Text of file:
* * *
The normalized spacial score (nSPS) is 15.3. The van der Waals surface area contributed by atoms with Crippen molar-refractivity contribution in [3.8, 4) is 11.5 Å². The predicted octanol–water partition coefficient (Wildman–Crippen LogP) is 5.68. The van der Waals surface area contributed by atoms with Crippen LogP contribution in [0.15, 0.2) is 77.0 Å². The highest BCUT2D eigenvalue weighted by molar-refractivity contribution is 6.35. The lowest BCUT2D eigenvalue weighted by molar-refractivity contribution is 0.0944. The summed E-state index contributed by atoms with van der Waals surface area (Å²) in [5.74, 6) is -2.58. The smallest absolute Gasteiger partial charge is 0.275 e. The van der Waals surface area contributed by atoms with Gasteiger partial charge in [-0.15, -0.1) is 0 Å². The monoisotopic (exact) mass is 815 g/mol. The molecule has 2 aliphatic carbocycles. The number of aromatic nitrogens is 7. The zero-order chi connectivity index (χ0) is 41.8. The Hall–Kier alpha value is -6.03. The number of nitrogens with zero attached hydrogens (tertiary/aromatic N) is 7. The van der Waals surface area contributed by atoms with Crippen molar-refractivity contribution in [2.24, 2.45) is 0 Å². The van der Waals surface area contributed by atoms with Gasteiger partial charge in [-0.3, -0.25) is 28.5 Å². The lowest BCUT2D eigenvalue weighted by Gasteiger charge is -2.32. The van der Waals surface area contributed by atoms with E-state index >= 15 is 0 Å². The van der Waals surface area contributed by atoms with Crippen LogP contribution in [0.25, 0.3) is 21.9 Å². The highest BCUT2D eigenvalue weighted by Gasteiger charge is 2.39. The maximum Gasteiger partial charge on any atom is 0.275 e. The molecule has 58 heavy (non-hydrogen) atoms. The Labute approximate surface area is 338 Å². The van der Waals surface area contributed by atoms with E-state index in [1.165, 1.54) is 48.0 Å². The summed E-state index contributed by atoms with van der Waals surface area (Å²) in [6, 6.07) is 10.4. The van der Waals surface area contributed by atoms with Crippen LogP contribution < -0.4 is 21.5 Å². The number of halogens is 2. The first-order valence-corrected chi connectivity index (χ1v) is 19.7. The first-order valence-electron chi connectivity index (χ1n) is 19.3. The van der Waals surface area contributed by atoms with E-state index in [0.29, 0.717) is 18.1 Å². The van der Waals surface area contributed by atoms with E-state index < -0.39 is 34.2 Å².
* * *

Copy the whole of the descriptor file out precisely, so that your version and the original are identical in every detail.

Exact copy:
The normalized spacial score (nSPS) is 15.3. The van der Waals surface area contributed by atoms with Crippen molar-refractivity contribution in [3.8, 4) is 11.5 Å². The predicted octanol–water partition coefficient (Wildman–Crippen LogP) is 5.68. The van der Waals surface area contributed by atoms with Crippen LogP contribution in [0.15, 0.2) is 77.0 Å². The highest BCUT2D eigenvalue weighted by molar-refractivity contribution is 6.35. The lowest BCUT2D eigenvalue weighted by molar-refractivity contribution is 0.0944. The summed E-state index contributed by atoms with van der Waals surface area (Å²) in [5.74, 6) is -2.58. The smallest absolute Gasteiger partial charge is 0.275 e. The van der Waals surface area contributed by atoms with Gasteiger partial charge in [-0.15, -0.1) is 0 Å². The monoisotopic (exact) mass is 815 g/mol. The molecule has 2 aliphatic carbocycles. The number of aromatic nitrogens is 7. The zero-order chi connectivity index (χ0) is 41.8. The Hall–Kier alpha value is -6.03. The number of nitrogens with zero attached hydrogens (tertiary/aromatic N) is 7. The van der Waals surface area contributed by atoms with Crippen molar-refractivity contribution in [2.24, 2.45) is 0 Å². The van der Waals surface area contributed by atoms with Gasteiger partial charge in [-0.3, -0.25) is 28.5 Å². The lowest BCUT2D eigenvalue weighted by Gasteiger charge is -2.32. The van der Waals surface area contributed by atoms with E-state index >= 15 is 0 Å². The van der Waals surface area contributed by atoms with Crippen LogP contribution in [0.25, 0.3) is 21.9 Å². The highest BCUT2D eigenvalue weighted by Gasteiger charge is 2.39. The maximum Gasteiger partial charge on any atom is 0.275 e. The molecule has 58 heavy (non-hydrogen) atoms. The Labute approximate surface area is 338 Å². The van der Waals surface area contributed by atoms with E-state index in [1.165, 1.54) is 48.0 Å². The summed E-state index contributed by atoms with van der Waals surface area (Å²) in [6, 6.07) is 10.4. The van der Waals surface area contributed by atoms with Crippen LogP contribution < -0.4 is 21.5 Å². The number of halogens is 2. The first-order valence-corrected chi connectivity index (χ1v) is 19.7. The first-order valence-electron chi connectivity index (χ1n) is 19.3. The van der Waals surface area contributed by atoms with E-state index in [0.29, 0.717) is 18.1 Å². The van der Waals surface area contributed by atoms with E-state index < -0.39 is 34.2 Å².